In an important and rare act of bipartisanship, The House unanimously passed a bill to assist the victims of “Havana Syndrome” sending it to President Biden’s desk Tuesday evening. The bill is being presented to the President just as the country learns of what appears to be yet another attack on a CIA staff member.
The legislation would aid victims of the attacks – primarily CIA and State Department employees and their families – as they seek medicare care for symptoms, including possible brain damage.
Havana Syndrome is thought to be an illness caused from an invisible, specific directed-energy attack. Victims often say they have extreme ringing in their ears, as well as severe headaches, fatigue, nausea and in some cases, the loss of cognitive abilities and even brain damage. These reports of what the government calls “anomalous health incidents” have surge in recent months on both U.S. soil and abroad. The attacks originated first in Cuba, hence the name Havana Syndrome.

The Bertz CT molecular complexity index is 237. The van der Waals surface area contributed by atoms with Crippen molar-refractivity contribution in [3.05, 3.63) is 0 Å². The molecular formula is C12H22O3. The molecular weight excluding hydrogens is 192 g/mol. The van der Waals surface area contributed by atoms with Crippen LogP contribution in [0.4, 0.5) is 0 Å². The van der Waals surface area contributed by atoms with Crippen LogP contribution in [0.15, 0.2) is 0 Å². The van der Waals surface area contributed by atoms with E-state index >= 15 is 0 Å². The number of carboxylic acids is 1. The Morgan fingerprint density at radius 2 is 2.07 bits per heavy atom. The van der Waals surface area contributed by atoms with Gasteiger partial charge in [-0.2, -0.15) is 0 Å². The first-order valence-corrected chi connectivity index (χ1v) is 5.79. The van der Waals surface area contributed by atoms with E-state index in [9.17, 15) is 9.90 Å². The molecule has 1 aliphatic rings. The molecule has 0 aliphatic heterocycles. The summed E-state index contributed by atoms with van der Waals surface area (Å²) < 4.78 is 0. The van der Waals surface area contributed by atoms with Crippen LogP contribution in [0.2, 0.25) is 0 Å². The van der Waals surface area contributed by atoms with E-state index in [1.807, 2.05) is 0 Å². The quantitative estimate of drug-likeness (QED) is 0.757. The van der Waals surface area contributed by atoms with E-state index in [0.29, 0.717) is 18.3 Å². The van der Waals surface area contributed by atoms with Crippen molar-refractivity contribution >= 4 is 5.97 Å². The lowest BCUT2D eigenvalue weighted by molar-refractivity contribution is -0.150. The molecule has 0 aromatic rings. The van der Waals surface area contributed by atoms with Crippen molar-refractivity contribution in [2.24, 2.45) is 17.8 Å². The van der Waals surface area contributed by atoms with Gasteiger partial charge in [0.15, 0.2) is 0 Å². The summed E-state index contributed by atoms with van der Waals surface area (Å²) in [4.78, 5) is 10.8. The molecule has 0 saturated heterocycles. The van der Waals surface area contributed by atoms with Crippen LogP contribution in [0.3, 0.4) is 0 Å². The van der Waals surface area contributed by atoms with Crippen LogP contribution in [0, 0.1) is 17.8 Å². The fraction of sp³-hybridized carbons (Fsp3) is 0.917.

It was reported by CNN that a CIA official experienced symptoms consistent with Havana Syndrome while traveling with CIA Director William Burns to India earlier this month. This comes on the heels of two U.S. diplomats being evacuated out of Vietnam, just prior to Vice President Kamala Harris’s arrival, after they experienced symptoms consistent with Havana Syndrome.
At present, it is not clear who is responsible for the attacks or exactly how they are being conducted. The National Academies of Sciences believes the injuries are the result of direct microwave energy – but, scientists are still trying to reach a conclusion.
The Senate had passed the bill unanimously in June. It is set to be signed by the President.